The rate of an enzymic reaction is often affected by substances other than the reactant(s). Inhibitors slow the rate and activators increase it. In dealing with inhibitors it is important to distinguish between the effects that are observed e-perimentally on the various analytical plots mentioned above, and the molecular mechanism (or models) proposed to explain the effects. The purpose behind studies of enzyme inhibition is often to enhance an understanding of the mechanism of the enzyme by interpreting the changes in apparent values of Vma- and Km in terms of various possible models of the mechanism (see Chapter 3).
There are three basic types of inhibition of an enzyme and these are defined in terms of the degree of inhibition, which is defined as v0 - v0
where v0 and v0 are the initial velocities of the reaction measured in the absence and presence of the inhibitor, respectively.
1. Pure noncompetitive inhibition is said to exist if i is unaffected by the concentration of the substrate.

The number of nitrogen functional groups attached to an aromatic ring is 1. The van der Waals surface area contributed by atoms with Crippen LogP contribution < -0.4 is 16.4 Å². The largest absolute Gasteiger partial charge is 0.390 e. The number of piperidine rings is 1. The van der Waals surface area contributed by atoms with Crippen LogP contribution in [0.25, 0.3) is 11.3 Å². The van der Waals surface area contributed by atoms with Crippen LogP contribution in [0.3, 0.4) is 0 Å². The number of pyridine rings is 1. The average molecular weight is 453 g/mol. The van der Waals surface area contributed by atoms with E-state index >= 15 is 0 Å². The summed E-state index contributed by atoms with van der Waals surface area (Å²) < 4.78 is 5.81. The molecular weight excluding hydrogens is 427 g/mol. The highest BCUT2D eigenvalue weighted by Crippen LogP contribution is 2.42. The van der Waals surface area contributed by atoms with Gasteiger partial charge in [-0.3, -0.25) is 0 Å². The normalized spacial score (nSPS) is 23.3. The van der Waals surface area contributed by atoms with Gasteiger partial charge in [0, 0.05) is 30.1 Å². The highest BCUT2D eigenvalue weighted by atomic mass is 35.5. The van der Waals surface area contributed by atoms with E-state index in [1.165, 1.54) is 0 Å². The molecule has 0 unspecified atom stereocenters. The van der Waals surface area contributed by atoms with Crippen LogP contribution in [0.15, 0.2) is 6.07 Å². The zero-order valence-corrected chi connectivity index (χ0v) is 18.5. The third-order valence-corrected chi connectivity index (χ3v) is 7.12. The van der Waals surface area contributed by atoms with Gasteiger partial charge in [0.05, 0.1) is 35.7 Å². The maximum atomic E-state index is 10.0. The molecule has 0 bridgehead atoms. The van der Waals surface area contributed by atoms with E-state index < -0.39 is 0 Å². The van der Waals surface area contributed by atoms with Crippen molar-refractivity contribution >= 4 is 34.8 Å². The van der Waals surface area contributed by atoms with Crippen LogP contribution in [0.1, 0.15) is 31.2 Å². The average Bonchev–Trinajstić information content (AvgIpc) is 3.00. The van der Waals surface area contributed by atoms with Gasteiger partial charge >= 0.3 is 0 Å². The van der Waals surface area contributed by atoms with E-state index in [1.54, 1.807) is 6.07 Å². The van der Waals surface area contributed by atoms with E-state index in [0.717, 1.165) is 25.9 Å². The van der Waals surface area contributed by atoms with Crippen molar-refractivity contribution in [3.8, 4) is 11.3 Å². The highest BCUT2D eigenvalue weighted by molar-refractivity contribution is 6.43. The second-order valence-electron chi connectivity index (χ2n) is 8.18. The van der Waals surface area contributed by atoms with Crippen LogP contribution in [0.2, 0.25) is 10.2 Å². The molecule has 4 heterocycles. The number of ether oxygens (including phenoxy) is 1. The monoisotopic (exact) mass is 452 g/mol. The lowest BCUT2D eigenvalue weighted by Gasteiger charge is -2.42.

2. Competitive inhibition exists if i decreases as the substrate concentration is increased.
3. Anti- or uncompetitive inhibitions exists if i increases as the substrate concentration is increased.
In addition to these canonical forms of inhibition is mixed inhibition, in which i increases or decreases as the substrate concentration increases, but not to the same extent as for the pure competitive or anticompetitive cases. Mechanistically, noncompetitive inhibition is a special case of mixed inhibition, but operationally, as defined in Eqn [2.5], mixed inhibition is a combination of two of the above canonical types of inhibition.
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